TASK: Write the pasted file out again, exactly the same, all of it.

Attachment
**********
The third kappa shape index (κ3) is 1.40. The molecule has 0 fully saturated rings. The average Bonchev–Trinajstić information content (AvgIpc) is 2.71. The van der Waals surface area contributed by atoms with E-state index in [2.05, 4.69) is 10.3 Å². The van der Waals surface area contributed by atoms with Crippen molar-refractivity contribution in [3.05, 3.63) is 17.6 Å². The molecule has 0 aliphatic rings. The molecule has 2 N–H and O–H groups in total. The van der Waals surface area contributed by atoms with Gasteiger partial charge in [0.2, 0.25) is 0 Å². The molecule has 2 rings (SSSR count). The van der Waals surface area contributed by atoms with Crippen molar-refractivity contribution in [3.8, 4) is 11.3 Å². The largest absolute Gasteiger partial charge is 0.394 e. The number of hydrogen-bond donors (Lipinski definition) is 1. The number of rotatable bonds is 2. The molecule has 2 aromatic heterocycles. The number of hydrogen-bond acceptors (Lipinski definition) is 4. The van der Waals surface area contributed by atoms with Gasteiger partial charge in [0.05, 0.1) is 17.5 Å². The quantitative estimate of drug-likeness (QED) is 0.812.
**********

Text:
The third kappa shape index (κ3) is 1.40. The molecule has 0 fully saturated rings. The average Bonchev–Trinajstić information content (AvgIpc) is 2.71. The van der Waals surface area contributed by atoms with E-state index in [2.05, 4.69) is 10.3 Å². The van der Waals surface area contributed by atoms with Crippen molar-refractivity contribution in [3.05, 3.63) is 17.6 Å². The molecule has 0 aliphatic rings. The molecule has 2 N–H and O–H groups in total. The van der Waals surface area contributed by atoms with Gasteiger partial charge in [0.2, 0.25) is 0 Å². The molecule has 2 rings (SSSR count). The van der Waals surface area contributed by atoms with Crippen molar-refractivity contribution in [3.8, 4) is 11.3 Å². The largest absolute Gasteiger partial charge is 0.394 e. The number of hydrogen-bond donors (Lipinski definition) is 1. The number of rotatable bonds is 2. The molecule has 2 aromatic heterocycles. The number of hydrogen-bond acceptors (Lipinski definition) is 4. The van der Waals surface area contributed by atoms with Gasteiger partial charge in [0.05, 0.1) is 17.5 Å². The quantitative estimate of drug-likeness (QED) is 0.812.